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Article
Peer-Review Record

Gas Permeation of Sulfur Thin-Films and Potential as a Barrier Material

Reviewer 1: Anonymous
Reviewer 2: Anonymous
Received: 31 May 2019 / Revised: 11 June 2019 / Accepted: 12 June 2019 / Published: 14 June 2019

Round 1

Reviewer 1 Report

Dear authors


I am happy to recommend your manuscript for publication.


However, I have three minors comments on your manuscript:

 - the SEM images:  Fig 4a is it the support and the sulfur layer? Or only PES support? The legend is not very clear, it seems that it is only the support. But it looks like there is a layer coated on it...


 - on the XRD pattern, it would be great to show what each peak corresponds to. There is also mention of "peaks with asterisks" but no asterisks are visible on the Fig6.

- on table 1, only data with SI units (mol.m/(m3sPa) are useful as you are comparing them with literature.


Best regards




Author Response

Dear Reviewer 1,

We appreciate your rapid response to our paper and the constructive critical feedback you provided.

1. - the SEM images: Fig 4a is it the support and the sulfur layer? Or only PES support? The legend is not very clear, it seems that it is only the support. But it looks like there is a layer coated on it...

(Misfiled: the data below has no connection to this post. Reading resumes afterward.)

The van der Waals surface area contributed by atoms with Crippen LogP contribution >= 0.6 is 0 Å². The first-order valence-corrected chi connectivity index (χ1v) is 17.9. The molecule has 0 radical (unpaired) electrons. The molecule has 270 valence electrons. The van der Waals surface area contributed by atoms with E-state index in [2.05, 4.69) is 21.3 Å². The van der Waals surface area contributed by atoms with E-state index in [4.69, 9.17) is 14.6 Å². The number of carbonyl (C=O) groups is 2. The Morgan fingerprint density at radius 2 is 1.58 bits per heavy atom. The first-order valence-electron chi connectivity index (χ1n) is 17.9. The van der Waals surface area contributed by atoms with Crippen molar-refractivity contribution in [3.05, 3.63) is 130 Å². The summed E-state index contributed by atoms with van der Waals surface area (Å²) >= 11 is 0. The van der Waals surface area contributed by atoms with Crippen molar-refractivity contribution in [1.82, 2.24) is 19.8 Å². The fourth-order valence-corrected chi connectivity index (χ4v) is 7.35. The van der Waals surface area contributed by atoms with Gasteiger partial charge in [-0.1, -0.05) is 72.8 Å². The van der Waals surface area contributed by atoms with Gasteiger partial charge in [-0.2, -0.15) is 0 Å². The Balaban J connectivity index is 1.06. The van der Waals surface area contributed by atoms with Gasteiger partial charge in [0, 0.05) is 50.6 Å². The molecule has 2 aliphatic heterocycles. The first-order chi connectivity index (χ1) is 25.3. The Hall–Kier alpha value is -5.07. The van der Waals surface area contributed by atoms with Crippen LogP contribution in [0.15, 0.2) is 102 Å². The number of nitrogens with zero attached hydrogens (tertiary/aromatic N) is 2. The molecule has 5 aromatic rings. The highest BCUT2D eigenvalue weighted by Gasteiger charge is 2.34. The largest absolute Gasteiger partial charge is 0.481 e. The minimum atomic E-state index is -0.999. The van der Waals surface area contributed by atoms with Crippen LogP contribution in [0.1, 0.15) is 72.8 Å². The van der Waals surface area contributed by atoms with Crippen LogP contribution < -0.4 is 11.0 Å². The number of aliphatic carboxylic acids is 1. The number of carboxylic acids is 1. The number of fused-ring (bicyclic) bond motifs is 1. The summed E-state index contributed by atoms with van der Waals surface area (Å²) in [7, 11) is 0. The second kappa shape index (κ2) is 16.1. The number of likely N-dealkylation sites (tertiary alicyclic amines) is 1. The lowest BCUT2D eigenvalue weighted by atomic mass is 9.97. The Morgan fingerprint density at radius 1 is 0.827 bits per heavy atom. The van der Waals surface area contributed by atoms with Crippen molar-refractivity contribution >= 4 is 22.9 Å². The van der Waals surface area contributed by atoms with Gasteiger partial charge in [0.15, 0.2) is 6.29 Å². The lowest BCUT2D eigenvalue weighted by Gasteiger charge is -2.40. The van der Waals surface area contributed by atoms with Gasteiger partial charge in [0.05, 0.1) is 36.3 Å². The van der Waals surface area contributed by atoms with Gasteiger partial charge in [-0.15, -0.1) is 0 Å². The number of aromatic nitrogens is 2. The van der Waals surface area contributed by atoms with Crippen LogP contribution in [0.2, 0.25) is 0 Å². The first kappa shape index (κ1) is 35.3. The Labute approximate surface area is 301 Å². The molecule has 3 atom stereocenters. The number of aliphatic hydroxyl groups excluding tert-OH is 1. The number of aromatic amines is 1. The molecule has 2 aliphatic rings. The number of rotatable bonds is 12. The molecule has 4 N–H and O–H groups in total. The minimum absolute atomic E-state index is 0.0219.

v  Thank you very much for pointing this out. The image of Fig. 4a is the PES support with the sulfur layer on top. We have revised the images with a higher resolution and the title in Fig. 4 accordingly. Section 3.2, Fig. 4:

2. - on the XRD pattern, it would be great to show what each peak corresponds to. There is also mention of "peaks with asterisks" but no asterisks are visible on the Fig6.

v  Thank you for the suggestion. We have revised Fig. 6 accordingly, Section 3.2. We have also included the phrase and reference on line 138: "The 4 peaks observed between 23-30° correspond to PXRD previously reported for polymeric sulfur [39].


3. - on table 1, only data with SI units (mol.m/(m3žsžPa) are useful as you are comparing them with literature.

v  Thank you for the suggestion. We included Barrer as it was commonly used in the past (and still widely used in some parts of the world) for gas permeation data. We include Barrers here to make the paper universally accessible.


Thank you again for your rapid and constructive comments.

Reviewer 2 Report

Jia, Bennett and Cowan report a study in the preparation of sulfur membranes and their gas permeability. There has been a resurgence in the synthesis and applications of sulfur-derived materials and this study adds a new and important dimension to this field. Specifically, the team prepared sulfur membranes on various supports and studied how the polymeric sulfur reverts back to S8 over time. Concurrently, the permeability to several gases was tested over the lifetime of these membranes. This study should be published and it is important for several reasons. First, it is an entirely new application of high-sulfur materials. Second, it is demonstrated that these sulfur membranes can be effective barriers to several gases, thereby opening opportunities in converting sulfur into protective and insulating films and related barriers.